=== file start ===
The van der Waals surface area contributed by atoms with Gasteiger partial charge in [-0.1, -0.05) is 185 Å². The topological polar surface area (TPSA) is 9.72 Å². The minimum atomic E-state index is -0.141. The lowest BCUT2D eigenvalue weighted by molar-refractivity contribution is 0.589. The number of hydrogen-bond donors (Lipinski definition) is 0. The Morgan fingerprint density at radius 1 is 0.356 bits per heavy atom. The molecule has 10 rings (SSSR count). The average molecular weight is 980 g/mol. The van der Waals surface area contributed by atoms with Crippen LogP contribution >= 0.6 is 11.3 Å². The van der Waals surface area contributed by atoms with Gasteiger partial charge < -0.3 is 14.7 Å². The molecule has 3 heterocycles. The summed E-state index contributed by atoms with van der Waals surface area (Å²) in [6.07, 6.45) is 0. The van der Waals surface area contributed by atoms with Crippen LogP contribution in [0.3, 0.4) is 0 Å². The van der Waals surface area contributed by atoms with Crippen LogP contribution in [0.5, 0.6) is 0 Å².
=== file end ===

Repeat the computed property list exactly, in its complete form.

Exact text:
The van der Waals surface area contributed by atoms with Gasteiger partial charge in [-0.1, -0.05) is 185 Å². The topological polar surface area (TPSA) is 9.72 Å². The minimum atomic E-state index is -0.141. The lowest BCUT2D eigenvalue weighted by molar-refractivity contribution is 0.589. The number of hydrogen-bond donors (Lipinski definition) is 0. The Morgan fingerprint density at radius 1 is 0.356 bits per heavy atom. The molecule has 10 rings (SSSR count). The average molecular weight is 980 g/mol. The van der Waals surface area contributed by atoms with Crippen LogP contribution >= 0.6 is 11.3 Å². The van der Waals surface area contributed by atoms with Gasteiger partial charge < -0.3 is 14.7 Å². The molecule has 3 heterocycles. The summed E-state index contributed by atoms with van der Waals surface area (Å²) in [6.07, 6.45) is 0. The van der Waals surface area contributed by atoms with Crippen LogP contribution in [0.3, 0.4) is 0 Å². The van der Waals surface area contributed by atoms with Crippen LogP contribution in [0.5, 0.6) is 0 Å².